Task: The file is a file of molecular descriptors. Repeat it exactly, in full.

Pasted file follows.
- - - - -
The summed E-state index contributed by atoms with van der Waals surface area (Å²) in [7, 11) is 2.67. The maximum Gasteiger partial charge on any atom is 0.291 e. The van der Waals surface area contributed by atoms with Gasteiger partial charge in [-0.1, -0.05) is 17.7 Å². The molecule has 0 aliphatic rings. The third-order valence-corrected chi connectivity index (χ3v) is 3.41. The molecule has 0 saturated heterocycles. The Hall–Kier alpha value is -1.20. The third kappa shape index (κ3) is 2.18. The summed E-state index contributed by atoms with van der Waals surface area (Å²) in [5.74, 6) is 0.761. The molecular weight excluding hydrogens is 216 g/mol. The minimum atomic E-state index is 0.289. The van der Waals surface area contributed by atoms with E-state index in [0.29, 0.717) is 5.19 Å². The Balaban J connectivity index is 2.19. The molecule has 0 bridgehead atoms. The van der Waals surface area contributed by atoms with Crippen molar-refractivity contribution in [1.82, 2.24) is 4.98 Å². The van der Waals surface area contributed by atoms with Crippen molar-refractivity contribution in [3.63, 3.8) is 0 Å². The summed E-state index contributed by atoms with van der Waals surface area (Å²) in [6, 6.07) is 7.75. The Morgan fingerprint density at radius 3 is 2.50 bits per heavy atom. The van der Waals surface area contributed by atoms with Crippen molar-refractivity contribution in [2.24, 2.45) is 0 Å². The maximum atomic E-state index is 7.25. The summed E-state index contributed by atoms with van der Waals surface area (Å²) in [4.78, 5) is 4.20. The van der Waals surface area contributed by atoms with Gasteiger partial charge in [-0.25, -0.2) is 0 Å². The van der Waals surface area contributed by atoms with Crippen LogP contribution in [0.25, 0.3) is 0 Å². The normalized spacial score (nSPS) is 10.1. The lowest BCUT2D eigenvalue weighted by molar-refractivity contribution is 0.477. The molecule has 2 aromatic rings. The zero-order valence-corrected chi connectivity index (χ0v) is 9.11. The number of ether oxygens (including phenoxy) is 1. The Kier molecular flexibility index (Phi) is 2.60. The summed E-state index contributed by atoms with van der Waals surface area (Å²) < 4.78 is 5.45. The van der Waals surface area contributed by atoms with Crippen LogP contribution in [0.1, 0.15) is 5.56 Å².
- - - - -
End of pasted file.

The summed E-state index contributed by atoms with van der Waals surface area (Å²) in [7, 11) is 2.67. The maximum Gasteiger partial charge on any atom is 0.291 e. The van der Waals surface area contributed by atoms with Gasteiger partial charge in [-0.1, -0.05) is 17.7 Å². The molecule has 0 aliphatic rings. The third-order valence-corrected chi connectivity index (χ3v) is 3.41. The molecule has 0 saturated heterocycles. The Hall–Kier alpha value is -1.20. The third kappa shape index (κ3) is 2.18. The summed E-state index contributed by atoms with van der Waals surface area (Å²) in [5.74, 6) is 0.761. The molecular weight excluding hydrogens is 216 g/mol. The minimum atomic E-state index is 0.289. The van der Waals surface area contributed by atoms with E-state index in [0.29, 0.717) is 5.19 Å². The Balaban J connectivity index is 2.19. The molecule has 0 bridgehead atoms. The van der Waals surface area contributed by atoms with Crippen molar-refractivity contribution in [1.82, 2.24) is 4.98 Å². The van der Waals surface area contributed by atoms with Crippen molar-refractivity contribution in [3.63, 3.8) is 0 Å². The summed E-state index contributed by atoms with van der Waals surface area (Å²) in [6, 6.07) is 7.75. The Morgan fingerprint density at radius 3 is 2.50 bits per heavy atom. The van der Waals surface area contributed by atoms with Crippen molar-refractivity contribution in [2.24, 2.45) is 0 Å². The maximum atomic E-state index is 7.25. The summed E-state index contributed by atoms with van der Waals surface area (Å²) in [4.78, 5) is 4.20. The van der Waals surface area contributed by atoms with Gasteiger partial charge in [-0.25, -0.2) is 0 Å². The van der Waals surface area contributed by atoms with Crippen LogP contribution in [0.25, 0.3) is 0 Å². The normalized spacial score (nSPS) is 10.1. The lowest BCUT2D eigenvalue weighted by molar-refractivity contribution is 0.477. The molecule has 2 aromatic rings. The zero-order valence-corrected chi connectivity index (χ0v) is 9.11. The number of ether oxygens (including phenoxy) is 1. The Kier molecular flexibility index (Phi) is 2.60. The summed E-state index contributed by atoms with van der Waals surface area (Å²) < 4.78 is 5.45. The van der Waals surface area contributed by atoms with Crippen LogP contribution in [0.1, 0.15) is 5.56 Å².